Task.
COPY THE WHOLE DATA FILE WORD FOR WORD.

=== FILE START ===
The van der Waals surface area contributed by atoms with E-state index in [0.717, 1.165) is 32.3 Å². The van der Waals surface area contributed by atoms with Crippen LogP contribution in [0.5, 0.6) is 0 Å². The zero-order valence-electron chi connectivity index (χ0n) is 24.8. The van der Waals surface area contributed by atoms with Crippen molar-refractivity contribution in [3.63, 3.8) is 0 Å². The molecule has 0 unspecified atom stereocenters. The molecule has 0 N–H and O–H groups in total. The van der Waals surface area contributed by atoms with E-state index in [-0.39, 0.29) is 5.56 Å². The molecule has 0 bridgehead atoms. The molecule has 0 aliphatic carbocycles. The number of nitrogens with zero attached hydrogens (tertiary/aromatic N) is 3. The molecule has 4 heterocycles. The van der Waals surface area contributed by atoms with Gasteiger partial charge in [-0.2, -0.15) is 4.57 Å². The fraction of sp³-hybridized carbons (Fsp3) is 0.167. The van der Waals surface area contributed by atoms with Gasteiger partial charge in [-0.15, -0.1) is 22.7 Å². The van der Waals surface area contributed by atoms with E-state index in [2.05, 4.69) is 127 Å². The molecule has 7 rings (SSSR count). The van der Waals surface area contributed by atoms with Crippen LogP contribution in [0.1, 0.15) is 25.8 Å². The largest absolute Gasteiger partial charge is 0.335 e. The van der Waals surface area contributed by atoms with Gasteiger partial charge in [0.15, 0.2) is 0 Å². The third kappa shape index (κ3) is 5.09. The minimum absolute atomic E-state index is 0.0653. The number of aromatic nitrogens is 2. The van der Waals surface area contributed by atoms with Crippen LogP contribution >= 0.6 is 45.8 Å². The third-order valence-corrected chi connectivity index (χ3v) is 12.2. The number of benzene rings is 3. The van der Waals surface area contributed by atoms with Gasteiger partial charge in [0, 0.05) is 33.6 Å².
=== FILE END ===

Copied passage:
The van der Waals surface area contributed by atoms with E-state index in [0.717, 1.165) is 32.3 Å². The van der Waals surface area contributed by atoms with Crippen LogP contribution in [0.5, 0.6) is 0 Å². The zero-order valence-electron chi connectivity index (χ0n) is 24.8. The van der Waals surface area contributed by atoms with Crippen molar-refractivity contribution in [3.63, 3.8) is 0 Å². The molecule has 0 unspecified atom stereocenters. The molecule has 0 N–H and O–H groups in total. The van der Waals surface area contributed by atoms with E-state index in [-0.39, 0.29) is 5.56 Å². The molecule has 0 bridgehead atoms. The molecule has 0 aliphatic carbocycles. The number of nitrogens with zero attached hydrogens (tertiary/aromatic N) is 3. The molecule has 4 heterocycles. The van der Waals surface area contributed by atoms with Gasteiger partial charge in [-0.2, -0.15) is 4.57 Å². The fraction of sp³-hybridized carbons (Fsp3) is 0.167. The van der Waals surface area contributed by atoms with Gasteiger partial charge in [-0.15, -0.1) is 22.7 Å². The van der Waals surface area contributed by atoms with E-state index in [2.05, 4.69) is 127 Å². The molecule has 7 rings (SSSR count). The van der Waals surface area contributed by atoms with Crippen LogP contribution in [0.1, 0.15) is 25.8 Å². The largest absolute Gasteiger partial charge is 0.335 e. The van der Waals surface area contributed by atoms with Gasteiger partial charge in [0.15, 0.2) is 0 Å². The third kappa shape index (κ3) is 5.09. The minimum absolute atomic E-state index is 0.0653. The number of aromatic nitrogens is 2. The van der Waals surface area contributed by atoms with Crippen LogP contribution >= 0.6 is 45.8 Å². The third-order valence-corrected chi connectivity index (χ3v) is 12.2. The number of benzene rings is 3. The van der Waals surface area contributed by atoms with Gasteiger partial charge in [0, 0.05) is 33.6 Å².